To utilize the role of autophagy as a pro-cell death mechanism, multiple pharmacologic agents are now available for pre-clinical or clinical testing to enhance the treatment efficacy of chemotherapy or ionizing radiation. The most commonly used autophagy-inducers are the mTOR inhibitors. As a currently approved drug for the treatment of renal cell carcinoma, Everolimus, a mTOR inhibitor, induces autophagy and enhances sensitivity to ionizing radiation in prostate cancer and non-small-cell lung cancer (NSCLC) cell lines and xenografts (Cao et al., 2006; Kim et al., 2008). Multiple clinical trials with mTOR inhibitors are under way to investigate the role of induction of autophagy in anti-tumor activity. It has also been shown that the poly(ADP-ribose) polymerase-1 (PARP1) inhibitor ABT-888 induces autophagy and sensitize H460 NSCLC cells to ionizing radiation (Albert et al., 2007). Other small molecules such as bortezomib (a proteasome inhibitors), imatinib (a tyrosine kinase inhibitor), and tamoxifen (an antiestrogen) have been reported to induce autophagy in human cancer cells as well (Janku et al., 2011). These data suggest that autophagy-inducers hold great potential for improving the treatment of cancers following chemotherapy and ionizing radiation in the near future.

Concluding Remarks

The study of autophagy is a very exciting and highly promising area of cancer research. There has been much recent progress in our understanding the pathways that control autophagy. Further exploration of these pathways holds great potential for improving the treatment efficacy of chemotherapy and ionizing radiation. However, despite this potential, one of the most difficult questions remains to be answered: whether autophagy should be inhibited or stimulated to improve clinical outcomes? As illustrated in Figure 3, the impact of autophagy on chemotherapy and radiotherapy mediated tumor cytotoxicity (to live or not to live) seems to depend on the cellular context. Thus, gene expression signatures may be identified as biomarkers to help make such decisions in the future.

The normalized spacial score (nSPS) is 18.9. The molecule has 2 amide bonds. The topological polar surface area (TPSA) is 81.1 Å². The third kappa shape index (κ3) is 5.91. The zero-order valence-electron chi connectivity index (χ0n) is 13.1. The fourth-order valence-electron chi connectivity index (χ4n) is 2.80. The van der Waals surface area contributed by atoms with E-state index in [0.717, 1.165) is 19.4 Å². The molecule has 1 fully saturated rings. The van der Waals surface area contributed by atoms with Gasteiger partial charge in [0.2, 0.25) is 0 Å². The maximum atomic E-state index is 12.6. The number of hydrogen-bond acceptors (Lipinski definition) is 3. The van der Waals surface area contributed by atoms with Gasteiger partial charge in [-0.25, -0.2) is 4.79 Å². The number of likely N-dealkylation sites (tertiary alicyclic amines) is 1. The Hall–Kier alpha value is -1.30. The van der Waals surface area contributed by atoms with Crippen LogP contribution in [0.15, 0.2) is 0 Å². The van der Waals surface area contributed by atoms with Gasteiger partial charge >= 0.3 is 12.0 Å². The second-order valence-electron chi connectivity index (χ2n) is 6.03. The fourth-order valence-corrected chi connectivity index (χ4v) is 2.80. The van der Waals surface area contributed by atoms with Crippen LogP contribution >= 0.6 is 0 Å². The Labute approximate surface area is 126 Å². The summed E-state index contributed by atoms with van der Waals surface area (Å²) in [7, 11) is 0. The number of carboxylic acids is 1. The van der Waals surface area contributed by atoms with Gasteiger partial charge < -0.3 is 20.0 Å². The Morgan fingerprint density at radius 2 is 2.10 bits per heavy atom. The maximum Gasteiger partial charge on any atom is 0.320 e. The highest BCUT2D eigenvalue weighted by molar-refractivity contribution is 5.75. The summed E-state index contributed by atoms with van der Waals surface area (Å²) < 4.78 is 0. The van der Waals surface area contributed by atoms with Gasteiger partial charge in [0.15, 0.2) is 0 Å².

Figure 3. A model for the impact of autophagy on chemotherapy and radiotherapy mediated tumor cytotoxicity. In a tumor with a high percentage of cancer stem cells, chemotherapy, or ionizing radiation can increase autophagy activity in the stem cells, leading to the resistance of the tumor to the treatments. In contrast, in cancer cells with disabled apoptosis, autophagy may be activated as a type II programmed cell death in response to chemotherapy or ionizing radiation.

Conflict of Interest Statement

The authors declare that the research was conducted in the absence of any commercial or financial relationships that could be construed as a potential conflict of interest.


Supported, in part, by NIH Grant U56 CA112963, the DBJ Foundation, and the University Radiation Medicine Foundation.


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Keywords: autophagy, apoptosis, chemotherapy, radiotherapy

Citation: Zeng X and Kinsella TJ (2011) Impact of autophagy on chemotherapy and radiotherapy mediated tumor cytotoxicity: “to live or not to live”. Front. Oncol. 1:30. doi: 10.3389/fonc.2011.00030

Received: 21 July 2011; Paper pending published: 23 August 2011;
Accepted: 13 September 2011; Published online: 03 October 2011.

Edited by:

James B. Mitchell, National Institutes of Health, USA

Reviewed by:

Mira Jung, Georgetown University, USA
Christopher Schultz, Medical College of Wisconsin, USA

Copyright: © 2011 Zeng and Kinsella. This is an open-access article subject to a non-exclusive license between the authors and Frontiers Media SA, which permits use, distribution and reproduction in other forums, provided the original authors and source are credited and other Frontiers conditions are complied with.

*Correspondence: Timothy James Kinsella, Department of Radiation Oncology, Rhode Island Hospital, Physicians Office Building, Suite 130, 110 Lockwood Street, Providence, RI 02903, USA. e-mail: